“That’s a key project objective for the Downtown Plan Extension,” said Lee Butler, the city’s director of planning. “As we’re getting new development in that area, it’s expanding the downtown toward the beach. And, at the same time, we’re thinking through the best ways to provide visual connections and physical connections between the beach area and downtown.”

The new housing complex on Center Street is to be called Calypso, a six-story building with more than 200 units of market-rate and affordable housing. Groundbreaking is not imminent on Calypso, even though the city has approved the project. Swenson Builders’ Jessie Bristow is the manager of the Calypso project, and he said that his company is, for now, waiting for more favorable economic conditions — read: lower interest rates — before beginning construction. (Swenson also built the Five55 project and is the developer of another project in the works on the San Lorenzo River at Front Street and Soquel Avenue.) Still, Calypso is a kind of stake in the ground for new development in a part of town that hasn’t seen much of it.

“When you have places that are walkable,” said Bristow, “and you have people living above them, generally it’s going to create that activity for restaurants and retail, and that vibrancy.”

For years, that area of Pacific Avenue was zoned for, among other things, car dealers and repair shops. Calypso itself will stand on a parcel that once housed an auto-body shop. A Hertz car rental shop is still there on Center Street and will presumably be the new apartment building’s neighbor.

The Calypso will be studio apartments, so it will attract more singles and couples than families. “We anticipate that about half the population would probably be students, and then perhaps some young professionals and couples,” said Bristow.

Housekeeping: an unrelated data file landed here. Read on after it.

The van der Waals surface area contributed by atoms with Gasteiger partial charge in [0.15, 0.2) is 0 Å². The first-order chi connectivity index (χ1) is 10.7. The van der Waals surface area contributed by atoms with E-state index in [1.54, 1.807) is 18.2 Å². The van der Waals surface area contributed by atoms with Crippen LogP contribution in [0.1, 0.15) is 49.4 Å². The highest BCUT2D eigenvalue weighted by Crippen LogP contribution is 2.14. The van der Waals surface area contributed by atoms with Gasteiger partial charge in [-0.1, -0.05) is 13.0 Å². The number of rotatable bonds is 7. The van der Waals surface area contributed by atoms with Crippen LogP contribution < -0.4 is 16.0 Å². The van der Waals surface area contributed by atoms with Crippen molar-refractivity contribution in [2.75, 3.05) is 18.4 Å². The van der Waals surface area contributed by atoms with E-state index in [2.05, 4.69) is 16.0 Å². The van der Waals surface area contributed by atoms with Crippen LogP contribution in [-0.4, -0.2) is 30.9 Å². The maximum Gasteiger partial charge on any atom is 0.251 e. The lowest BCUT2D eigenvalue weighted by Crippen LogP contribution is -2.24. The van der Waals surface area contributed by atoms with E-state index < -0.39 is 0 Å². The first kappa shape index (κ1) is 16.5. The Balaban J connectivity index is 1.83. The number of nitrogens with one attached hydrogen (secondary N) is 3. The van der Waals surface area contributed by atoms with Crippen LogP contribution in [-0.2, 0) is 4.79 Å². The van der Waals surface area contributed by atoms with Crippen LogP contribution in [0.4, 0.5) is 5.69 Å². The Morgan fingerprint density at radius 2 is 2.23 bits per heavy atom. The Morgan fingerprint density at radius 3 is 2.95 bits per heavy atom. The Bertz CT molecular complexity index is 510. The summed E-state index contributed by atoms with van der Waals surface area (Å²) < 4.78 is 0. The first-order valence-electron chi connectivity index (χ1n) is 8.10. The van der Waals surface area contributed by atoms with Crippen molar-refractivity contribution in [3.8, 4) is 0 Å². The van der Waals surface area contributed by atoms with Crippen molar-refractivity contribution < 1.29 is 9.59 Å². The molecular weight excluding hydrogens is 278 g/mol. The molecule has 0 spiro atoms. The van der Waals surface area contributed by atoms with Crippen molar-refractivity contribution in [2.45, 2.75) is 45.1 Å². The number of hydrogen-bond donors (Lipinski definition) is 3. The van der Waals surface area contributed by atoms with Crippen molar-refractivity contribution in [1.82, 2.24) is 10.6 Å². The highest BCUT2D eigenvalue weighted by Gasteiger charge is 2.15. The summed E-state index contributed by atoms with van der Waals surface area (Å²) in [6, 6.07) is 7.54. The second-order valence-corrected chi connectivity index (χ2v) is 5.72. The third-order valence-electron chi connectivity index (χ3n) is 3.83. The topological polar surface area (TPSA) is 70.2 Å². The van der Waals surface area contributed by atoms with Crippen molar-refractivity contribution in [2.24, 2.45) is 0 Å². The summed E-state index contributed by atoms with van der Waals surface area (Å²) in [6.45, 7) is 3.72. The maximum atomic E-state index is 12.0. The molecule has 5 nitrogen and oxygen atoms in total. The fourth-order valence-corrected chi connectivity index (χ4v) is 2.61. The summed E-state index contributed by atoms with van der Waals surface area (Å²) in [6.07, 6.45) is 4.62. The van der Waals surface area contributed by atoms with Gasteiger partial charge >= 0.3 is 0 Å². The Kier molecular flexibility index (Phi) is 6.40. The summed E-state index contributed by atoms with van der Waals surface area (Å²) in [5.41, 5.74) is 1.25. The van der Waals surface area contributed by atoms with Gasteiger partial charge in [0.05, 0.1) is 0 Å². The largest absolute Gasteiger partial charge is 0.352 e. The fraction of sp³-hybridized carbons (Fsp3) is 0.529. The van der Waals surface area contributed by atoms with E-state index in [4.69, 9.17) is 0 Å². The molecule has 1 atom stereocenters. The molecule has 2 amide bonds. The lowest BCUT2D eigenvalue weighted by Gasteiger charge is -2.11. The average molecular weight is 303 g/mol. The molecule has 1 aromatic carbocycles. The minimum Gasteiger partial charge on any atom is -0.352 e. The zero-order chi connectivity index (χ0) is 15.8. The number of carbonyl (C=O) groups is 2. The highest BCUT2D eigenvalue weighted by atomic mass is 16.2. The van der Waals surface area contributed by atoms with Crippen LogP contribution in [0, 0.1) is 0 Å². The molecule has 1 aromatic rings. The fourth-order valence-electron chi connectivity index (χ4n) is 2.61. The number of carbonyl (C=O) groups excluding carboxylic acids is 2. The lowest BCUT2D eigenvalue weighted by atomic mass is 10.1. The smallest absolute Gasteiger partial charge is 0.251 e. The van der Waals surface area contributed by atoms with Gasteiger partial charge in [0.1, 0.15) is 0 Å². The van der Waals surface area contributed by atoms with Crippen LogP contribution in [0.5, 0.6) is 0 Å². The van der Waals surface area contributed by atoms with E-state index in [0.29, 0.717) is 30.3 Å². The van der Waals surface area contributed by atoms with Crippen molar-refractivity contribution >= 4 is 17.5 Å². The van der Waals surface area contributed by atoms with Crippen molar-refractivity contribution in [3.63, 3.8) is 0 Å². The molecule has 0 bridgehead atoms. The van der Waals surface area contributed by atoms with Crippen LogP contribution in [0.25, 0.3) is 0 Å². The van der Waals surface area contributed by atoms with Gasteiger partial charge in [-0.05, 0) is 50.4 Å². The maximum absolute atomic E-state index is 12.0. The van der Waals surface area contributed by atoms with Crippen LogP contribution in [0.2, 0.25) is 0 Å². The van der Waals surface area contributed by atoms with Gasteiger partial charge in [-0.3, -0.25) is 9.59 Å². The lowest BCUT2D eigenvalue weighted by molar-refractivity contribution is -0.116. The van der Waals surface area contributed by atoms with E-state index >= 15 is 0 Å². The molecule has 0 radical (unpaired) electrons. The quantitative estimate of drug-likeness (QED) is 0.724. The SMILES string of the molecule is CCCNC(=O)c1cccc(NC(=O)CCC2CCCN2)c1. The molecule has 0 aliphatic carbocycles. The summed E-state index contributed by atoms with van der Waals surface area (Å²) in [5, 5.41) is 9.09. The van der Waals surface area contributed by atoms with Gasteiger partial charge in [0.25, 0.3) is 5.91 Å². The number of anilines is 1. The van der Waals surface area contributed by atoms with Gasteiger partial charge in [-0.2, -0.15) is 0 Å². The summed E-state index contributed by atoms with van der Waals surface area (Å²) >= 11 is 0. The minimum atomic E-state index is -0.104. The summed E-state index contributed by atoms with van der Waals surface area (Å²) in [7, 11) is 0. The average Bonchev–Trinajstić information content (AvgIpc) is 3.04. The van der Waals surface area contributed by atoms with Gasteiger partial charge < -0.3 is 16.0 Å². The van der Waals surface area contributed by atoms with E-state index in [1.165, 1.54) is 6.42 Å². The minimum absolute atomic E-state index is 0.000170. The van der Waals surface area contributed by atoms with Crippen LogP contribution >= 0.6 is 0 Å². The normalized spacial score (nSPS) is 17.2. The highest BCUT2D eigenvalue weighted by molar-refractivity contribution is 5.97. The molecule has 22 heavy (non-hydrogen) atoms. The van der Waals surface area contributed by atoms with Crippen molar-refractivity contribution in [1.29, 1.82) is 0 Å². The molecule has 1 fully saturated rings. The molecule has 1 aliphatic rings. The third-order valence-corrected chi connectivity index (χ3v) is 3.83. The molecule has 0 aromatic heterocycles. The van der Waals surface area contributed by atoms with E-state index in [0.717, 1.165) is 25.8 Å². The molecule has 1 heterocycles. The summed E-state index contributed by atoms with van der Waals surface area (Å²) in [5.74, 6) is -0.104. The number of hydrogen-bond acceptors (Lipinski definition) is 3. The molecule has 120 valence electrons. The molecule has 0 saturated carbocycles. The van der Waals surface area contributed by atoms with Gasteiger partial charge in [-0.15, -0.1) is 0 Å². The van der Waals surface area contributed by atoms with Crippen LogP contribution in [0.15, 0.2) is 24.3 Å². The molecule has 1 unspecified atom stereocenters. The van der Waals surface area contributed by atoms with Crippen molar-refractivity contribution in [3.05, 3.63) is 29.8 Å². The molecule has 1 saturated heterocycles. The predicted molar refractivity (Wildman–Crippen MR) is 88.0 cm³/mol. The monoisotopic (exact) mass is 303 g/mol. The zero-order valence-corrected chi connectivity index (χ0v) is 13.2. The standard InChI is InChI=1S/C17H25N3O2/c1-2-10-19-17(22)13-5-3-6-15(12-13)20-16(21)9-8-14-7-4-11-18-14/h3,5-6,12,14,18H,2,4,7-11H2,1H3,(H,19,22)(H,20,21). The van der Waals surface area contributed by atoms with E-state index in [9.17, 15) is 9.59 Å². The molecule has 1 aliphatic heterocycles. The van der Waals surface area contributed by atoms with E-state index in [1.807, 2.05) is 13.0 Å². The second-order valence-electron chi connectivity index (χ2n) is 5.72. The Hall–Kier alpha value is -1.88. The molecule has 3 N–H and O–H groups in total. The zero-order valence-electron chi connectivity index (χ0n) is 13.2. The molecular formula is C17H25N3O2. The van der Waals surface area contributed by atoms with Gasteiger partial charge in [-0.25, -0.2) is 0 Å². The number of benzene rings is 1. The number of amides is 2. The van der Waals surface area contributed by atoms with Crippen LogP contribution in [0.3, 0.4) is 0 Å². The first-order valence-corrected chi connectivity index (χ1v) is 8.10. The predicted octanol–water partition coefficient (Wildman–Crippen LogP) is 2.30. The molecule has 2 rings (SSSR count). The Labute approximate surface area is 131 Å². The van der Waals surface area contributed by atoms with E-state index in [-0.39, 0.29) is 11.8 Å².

The building is designed in a Spanish colonial style, complete with a bell tower. “We felt that Spanish architecture was a little more in keeping with what was already there,” said Bristow. “And so we just embraced that more so than trying to pick a different architectural style.”

As for the Downtown Plan Expansion in the area south of Laurel, Butler said the city is planning to conduct more community outreach to take the next step, perhaps with an in-person or live event later this summer. “Following that,” he said, “that’s really when we’re going to be doing a lot of the things related to design details and themes.”

Lipscomb said that the Downtown Plan Expansion will also include other ways to open up downtown to the beach and vice versa, including perhaps a public plaza.

“The other thing for that area that we’re looking at as well,” said Lipscomb, “is the Riverwalk. That’s another pedestrian route to take from the beach. We have a [request for proposals] out now for a financial consultant to really look at the needed infrastructure in that area, and different ways we might be able to finance that infrastructure on the Riverwalk as well as in a future public plaza area that would be in that south-of-Laurel area. And that can be another great amenity that helps sort of tie that in both to the downtown and the beach to have that public gathering space.”

“You gotta start somewhere,” said Swenson’s Bristow. “It’s step-by-step at this point. Hopefully, whatever happens with the Downtown Plan Expansion, and whatever happens with the Warriors, I’m excited to see how that action will come to fruition.”